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Debates

The UK and Europe

Theresa May's new old proposal

Denis MacShane / May 2019

Photo: Shutterstock

Theresa May is again playing an old Brexit card – claiming it is a new proposal. She is proposing that a bill to give effect to the Withdrawal Agreement should be put to MPs early in June. It will include commitments aimed at enticing Labour MPs to vote for her. These include a reference to a customs union with the UK able to negotiate its own trade deals. This was suggestion from Jeremy Corbyn in February 2018. It is magical realism Brexit – both in the Customs Union and out of it at the same time as the idea of a member state of a Customs Union being able to negotiate separate trade deals is a contradiction in terms.

She also proposes that at some stage in the future the Commons could vote for a new referendum. This too makes no sense. The Commons has already rejected a new referendum and in December Mrs May told the BBC she rejected suggestions that the UK should vote in a second referendum, saying that the public has already made its decision. If public and political opinion change of course MPs can call for and vote for a second referendum. She made her statement through gritted teeth without enthusiasm and did not endorse it as her policy.

There is a vague call for continuing examination of the famous backstop but Mrs May is not proposing to change the words on the Irish border in the Withdrawal Agreement so hardline Tory and DUP MPs will not give up their current line. By chance I was in Andorra visiting my third daughter this weekend. The border and customs installations between tiny non-EU Andorra and Spain are massive buildings, inspection sheds, armed guard, long queues of cars and lorries.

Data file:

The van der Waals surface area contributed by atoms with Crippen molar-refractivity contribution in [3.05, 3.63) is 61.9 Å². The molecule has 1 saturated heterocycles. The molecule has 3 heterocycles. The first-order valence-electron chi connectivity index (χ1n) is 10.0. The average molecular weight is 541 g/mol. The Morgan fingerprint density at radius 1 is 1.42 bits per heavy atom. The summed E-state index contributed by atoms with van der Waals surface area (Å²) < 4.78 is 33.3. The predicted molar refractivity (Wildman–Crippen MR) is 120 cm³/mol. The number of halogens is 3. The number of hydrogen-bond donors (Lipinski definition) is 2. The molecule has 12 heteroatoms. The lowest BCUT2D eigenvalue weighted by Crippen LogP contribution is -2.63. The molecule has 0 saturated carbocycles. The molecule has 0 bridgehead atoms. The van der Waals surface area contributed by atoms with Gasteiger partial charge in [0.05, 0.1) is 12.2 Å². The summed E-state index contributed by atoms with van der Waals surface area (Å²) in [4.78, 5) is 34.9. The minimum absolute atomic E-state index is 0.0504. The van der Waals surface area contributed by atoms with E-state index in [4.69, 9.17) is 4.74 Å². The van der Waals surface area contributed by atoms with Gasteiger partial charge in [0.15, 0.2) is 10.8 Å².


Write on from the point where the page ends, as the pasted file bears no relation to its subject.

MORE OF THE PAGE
For Labour this statement comes at just the wrong time. There is huge anger in Labour at the failure of Jeremy Corbyn to come out against Brexit, and his fence-sitting on the idea of the people being consulted. I have met so many Labour friends – ex MPs, pro-Labour journalists, intellectuals, party activists – who are voting in the European Parliament election for Liberal Democratic, Green, SNP and other parties who are unambiguously anti-Brexit. Opinion polls show Labour coming third in London behind the Farage Brexit party and the LibDems.

This will be a major humiliation for Corbyn and show the widening gap between Corbyn as the vast majority of Labour MPs, local party activists, supports who want to see a more committed pro-European line from the Labour leadership.

In this sensitive context, it is unlikely that Corbyn will want to act as Mrs May’s little helper to get this deal through so she can present it as a parliamentary triumph for herself – Brexit mission accomplished by the Prime Minister.

There are some Labour MPs who get publicity for their view that Labour has to endorse the plebiscite result of 3 years ago. It has been the same small coterie of self-regarding Labour MPs which has not increased in size since end 2016.

I find it unlikely in the extreme that most Labour MPs and the Labour Party leadership itself will want to offer any helping hand to Mrs May. So the assumption has to be that there will be no parliamentary breakthrough in London next month. The discussions over the next EU leadership team and its policies will take place in June and July followed by the summer vacations.

It is assumed that Mrs May will stand down and the Tory Party is plunged into a vicious personalized contest over the next leader and hence PM with the decision taken by rank and file party activists in 650 Conservative Associations in each constituency. That new leader and Prime Minister should emerge to be crowned at the Conservative Party conference early October 2019. He is likely to ask the EU for talks about the Brexit deal. This will require a new extension starting on 1 November. There is plenty of discussion on whether that will be acceptable to the EU27.

But as we approach the third anniversary of the Brexit referendum it is clear that a solution to Brexit remains as far away as ever.

Denis MacShane

Denis MacShane

May 2019

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